India’s 2029 Plan of Manufacturing Indigenous 5th Generation Aircraft
Under the slogan of Atmanirbhar Bharat Abhiyan, India will start Manufacturing Indigenous 5th Generation Aircraft itself. Recently procured Rafael jets from France are 4.5 generation aircraft. Russia, America, and France have already developed the next-generation aircraft for themselves. They are considering the needs of fifth-generation aircraft and following the trend set by the developed countries like the US, China, and Russia. India is also committed to manufacturing an upgraded fifth-generation advanced medium combat aircraft indigenously. They are trying to promote a Self-reliant India and reduce the dependence on foreign companies. To complete their mission of Make in India, the work pending for almost three years has been started on fast-forwarding. After the finalization of designs of AMCA, better engines are being sought for installation.
A complete indigenous program is not possible for the country; therefore, India is seeking to get the necessary support from Russia at the start to initiate the process. After signing a deal with France for 36 Rafael 4.5 generation jets in 2016, the Indian Air Force requested Russia to develop FGFA (fight generation fighter aircraft). According to this plan, based on the model of Sukhoi-57, the new fifth-generation jet will be structured. Including advanced sensors, combat avionics, and networking, a total of 43 will be made in Sukhoi-57. The plan was made in 2017 but was put on hold due to the factor of indigenization and reduced dependence on foreign stakeholders.
The Indian program of developing an advanced fifth-generation Advanced Medium Combat Aircraft will be completed under the flag of made in India. Aircraft Research and Design Center (ARDC) and Aeronautical Development Agency (ADA) will work in coordination to design the aircraft. At the same time, Hindustan Aeronautics Limited (HAL) will manufacture the aircraft as per the design provided by the former two organizations. ADA previously has helped in the designing of Light Combat Aircraft (LCA) Tejas. This aircraft was built indigenously and had been very successful in terms of the designs and operational capacity. Analyzing the success of LCA Tejas, the Indian Air Force has decided to give ADA the responsibility of making the design for fifth-generation aircraft. After the completion of the study in the preliminary design, the details were finalized in February 2019. This CAD model was shown in the Aero India 2019.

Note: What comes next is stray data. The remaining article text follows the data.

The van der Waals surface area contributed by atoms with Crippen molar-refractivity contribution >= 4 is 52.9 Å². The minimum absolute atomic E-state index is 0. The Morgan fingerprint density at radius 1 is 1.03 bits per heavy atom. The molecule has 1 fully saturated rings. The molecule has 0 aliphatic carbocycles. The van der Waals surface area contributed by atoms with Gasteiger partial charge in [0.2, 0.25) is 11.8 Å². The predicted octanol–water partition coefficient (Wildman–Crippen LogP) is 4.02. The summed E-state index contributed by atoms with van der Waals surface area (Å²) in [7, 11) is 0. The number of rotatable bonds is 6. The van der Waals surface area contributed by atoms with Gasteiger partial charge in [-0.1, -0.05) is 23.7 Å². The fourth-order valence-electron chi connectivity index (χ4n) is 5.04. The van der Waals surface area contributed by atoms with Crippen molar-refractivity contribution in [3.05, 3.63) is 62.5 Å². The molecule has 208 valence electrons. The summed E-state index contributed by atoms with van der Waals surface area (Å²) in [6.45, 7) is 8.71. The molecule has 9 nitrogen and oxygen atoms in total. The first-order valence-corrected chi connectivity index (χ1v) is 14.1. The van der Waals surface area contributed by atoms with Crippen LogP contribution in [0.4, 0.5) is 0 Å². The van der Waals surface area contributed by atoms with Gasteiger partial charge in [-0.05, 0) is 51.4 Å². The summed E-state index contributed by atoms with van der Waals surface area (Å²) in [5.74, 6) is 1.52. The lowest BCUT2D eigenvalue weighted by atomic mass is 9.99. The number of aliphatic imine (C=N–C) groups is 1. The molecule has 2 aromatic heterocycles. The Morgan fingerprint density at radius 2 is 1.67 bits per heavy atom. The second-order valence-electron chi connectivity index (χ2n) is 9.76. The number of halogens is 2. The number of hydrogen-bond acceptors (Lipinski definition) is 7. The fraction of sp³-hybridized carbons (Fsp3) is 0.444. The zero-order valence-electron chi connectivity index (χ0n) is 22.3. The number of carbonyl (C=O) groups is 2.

Apart from bombing, ground attack, interception, and superiority, the fifth-generation aircraft will play various other roles. The main factors that would help this modern jet dominate previous generation aircraft will be stealth technology, advanced AESA radars, super cruises, data fusion, advanced avionics, and super mobility, with many sea and ground defense systems. The fifth-generation indigenous fighter jets will replace HAL Tejas, Rafael, Sukhoi-30 MKI, Naval Tejas, MiG-29, and Navy’s HAL in the Air Force. The Mirage 2000, MiG-27, and Jaguar jets will become obsolete after the development of indigenous fighter jets. After HAL Marut and HAL Tejas, it will be the third supersonic jet of the Indian Air Force.
According to the Aeronautical Development Agency and Indian Air Force, India’s first-generation fighter jet’s engine must be capable of having a developmental potential for the 6th generation unmanned programs. A British company has been approached for the development of such an engine. The company has assured the production of a new engine type that would be different from the existing EJ-200 engines of American stealth aircraft. According to the plans, it would be a twin-engine and single-seat all-weather multipurpose fighter aircraft. The first fifth-generation fighter jet is predicted to be launched in 2024. A total of four prototypes are expected to be manufactured at the start, with the first flight to be launched in 2025 or 2026, with the mass production starting in 2029.
Addressing an annual press conference, Air Chief Marshal RKS Bhadauria claimed that India is hopeful with its initiative of building an indigenous fifth-generation aircraft; he said it would be the mainstay after a decade. Air Marshal Sandeep Singh also expressed his views by asserting that the Indian Air Force will achieve its target of building a fifth-generation jet at the end of this decade. The step would be the production of six-generation autonomous aircraft to get a strategic edge over the adversaries and match the capabilities of the advanced states.